Critical Evaluation

(Critical Survey of Literature for Students)

Tristram is the most romantic of Edwin Arlington Robinson’s works, in theme, poetic treatment, and philosophy. It is the culmination of a lifetime of interest in the medieval legends surrounding King Arthur. Robinson’s interest is reflected in shorter poems (“Miniver Cheevy,” 1910) and other long works (Merlin, 1917; Lancelot, 1920). Although far from light reading, Tristram was a success with the American public, and this is only partly to be attributed to the Pulitzer Prize of 1928. Robinson wrote from a deep belief that the love of Tristram and Isolt paralleled the love of many people, even in his own time. In its elimination of some of the traditional colorful details, Robinson’s treatment of the story may be considered somewhat stark, although his simpler imagery is beautiful.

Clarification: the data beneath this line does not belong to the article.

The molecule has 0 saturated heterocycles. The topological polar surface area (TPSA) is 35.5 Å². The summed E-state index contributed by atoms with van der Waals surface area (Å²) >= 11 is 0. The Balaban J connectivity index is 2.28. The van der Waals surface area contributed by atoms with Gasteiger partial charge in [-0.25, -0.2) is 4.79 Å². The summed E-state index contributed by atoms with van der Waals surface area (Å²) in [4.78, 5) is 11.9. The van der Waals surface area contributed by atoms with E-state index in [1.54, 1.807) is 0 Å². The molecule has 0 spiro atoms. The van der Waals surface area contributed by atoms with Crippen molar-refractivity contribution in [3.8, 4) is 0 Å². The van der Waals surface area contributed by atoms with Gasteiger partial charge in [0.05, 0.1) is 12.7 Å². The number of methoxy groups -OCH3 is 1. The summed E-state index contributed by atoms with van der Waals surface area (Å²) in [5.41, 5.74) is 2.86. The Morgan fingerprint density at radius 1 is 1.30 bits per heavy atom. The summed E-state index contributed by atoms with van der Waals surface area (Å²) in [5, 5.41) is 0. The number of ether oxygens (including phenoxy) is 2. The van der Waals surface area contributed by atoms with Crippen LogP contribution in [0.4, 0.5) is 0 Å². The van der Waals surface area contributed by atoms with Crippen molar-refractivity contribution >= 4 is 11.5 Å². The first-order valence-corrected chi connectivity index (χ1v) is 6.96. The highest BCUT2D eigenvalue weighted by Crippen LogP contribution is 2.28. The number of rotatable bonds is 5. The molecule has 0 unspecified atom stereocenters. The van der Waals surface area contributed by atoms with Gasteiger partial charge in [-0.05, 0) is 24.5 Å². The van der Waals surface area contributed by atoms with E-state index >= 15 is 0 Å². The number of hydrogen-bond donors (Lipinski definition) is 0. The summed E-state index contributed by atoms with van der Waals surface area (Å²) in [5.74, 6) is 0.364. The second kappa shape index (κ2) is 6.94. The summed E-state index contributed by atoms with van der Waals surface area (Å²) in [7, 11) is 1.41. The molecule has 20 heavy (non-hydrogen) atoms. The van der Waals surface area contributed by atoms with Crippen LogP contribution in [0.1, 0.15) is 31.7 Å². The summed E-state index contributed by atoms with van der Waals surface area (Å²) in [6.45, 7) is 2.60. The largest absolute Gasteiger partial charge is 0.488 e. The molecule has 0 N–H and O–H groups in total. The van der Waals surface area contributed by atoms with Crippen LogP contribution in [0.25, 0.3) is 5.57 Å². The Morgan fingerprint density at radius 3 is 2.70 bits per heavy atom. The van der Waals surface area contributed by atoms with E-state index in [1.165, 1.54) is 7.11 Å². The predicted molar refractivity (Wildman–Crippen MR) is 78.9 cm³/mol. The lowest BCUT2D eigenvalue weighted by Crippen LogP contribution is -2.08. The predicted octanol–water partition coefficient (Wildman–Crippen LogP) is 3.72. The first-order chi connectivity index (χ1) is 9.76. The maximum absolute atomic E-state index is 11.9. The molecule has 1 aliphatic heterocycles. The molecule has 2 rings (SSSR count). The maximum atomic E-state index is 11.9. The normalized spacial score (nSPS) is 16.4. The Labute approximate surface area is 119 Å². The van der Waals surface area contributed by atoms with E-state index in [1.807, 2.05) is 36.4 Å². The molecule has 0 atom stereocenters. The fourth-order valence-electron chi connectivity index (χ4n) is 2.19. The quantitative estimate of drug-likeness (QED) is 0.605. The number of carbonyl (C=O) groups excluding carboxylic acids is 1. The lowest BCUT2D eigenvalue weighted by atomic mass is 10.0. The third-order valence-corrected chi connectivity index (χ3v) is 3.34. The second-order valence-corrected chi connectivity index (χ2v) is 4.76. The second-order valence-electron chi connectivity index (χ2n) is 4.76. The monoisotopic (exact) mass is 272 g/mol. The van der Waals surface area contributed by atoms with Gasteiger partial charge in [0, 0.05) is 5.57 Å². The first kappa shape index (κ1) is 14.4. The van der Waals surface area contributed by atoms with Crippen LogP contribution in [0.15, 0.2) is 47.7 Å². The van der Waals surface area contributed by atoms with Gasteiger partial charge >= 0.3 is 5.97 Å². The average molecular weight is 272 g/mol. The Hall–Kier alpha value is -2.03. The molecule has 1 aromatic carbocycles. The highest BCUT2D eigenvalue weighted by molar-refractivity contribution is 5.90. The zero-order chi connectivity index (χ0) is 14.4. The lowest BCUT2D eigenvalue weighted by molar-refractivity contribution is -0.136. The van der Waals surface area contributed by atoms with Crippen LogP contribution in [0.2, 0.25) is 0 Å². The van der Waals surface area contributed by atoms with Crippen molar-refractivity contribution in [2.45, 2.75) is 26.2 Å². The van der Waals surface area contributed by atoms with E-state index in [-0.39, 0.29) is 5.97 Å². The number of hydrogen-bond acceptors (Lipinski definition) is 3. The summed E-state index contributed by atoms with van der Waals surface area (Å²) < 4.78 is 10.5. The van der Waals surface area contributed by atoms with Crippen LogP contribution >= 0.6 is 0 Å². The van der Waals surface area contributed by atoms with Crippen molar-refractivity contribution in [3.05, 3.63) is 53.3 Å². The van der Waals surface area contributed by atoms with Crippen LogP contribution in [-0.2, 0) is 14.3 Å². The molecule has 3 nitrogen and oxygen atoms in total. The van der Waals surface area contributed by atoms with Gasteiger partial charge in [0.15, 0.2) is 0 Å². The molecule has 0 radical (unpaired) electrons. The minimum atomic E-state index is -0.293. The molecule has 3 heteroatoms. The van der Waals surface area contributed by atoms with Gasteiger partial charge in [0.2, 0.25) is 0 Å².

The chief element in the original legend that separates the lovers from ordinary human experience is that their love springs from a supernatural potion. Prior to imbibing this potion, Tristram and Isolt are content with fulfilling their obligations: he to provide a bridge for his uncle and she to wed a king. After drinking the brew, they cast their commitments aside. Robinson prefers to motivate the story differently, in order to bring it into the sphere of realism.

The brief journey across the sea from Ireland to Cornwall is, in an example of such a realistic touch, long enough for an attraction between two people to begin but not enough for them to become fully conscious of it. Tristram, already pursued by Queen Morgan and adored by King Howel’s daughter, is simply blasé about women finding him attractive. Isolt of Ireland is more aware of her feelings, but she is distracted by wounded pride and by anxiety about her future. Once tender Isolt, with her “dark young majesty,” and jaded Mark of the wet mouth and “senile claws” are placed together, the prospect of such an incompatible sexual union jolts Tristram and Isolt awake to their attraction to each other.

The experience of regret after realizing something too late, reflected in the “soul-retching waves” of the ocean, is universally human. In addition, a story has grown up around Robinson...

(The entire section is 905 words.)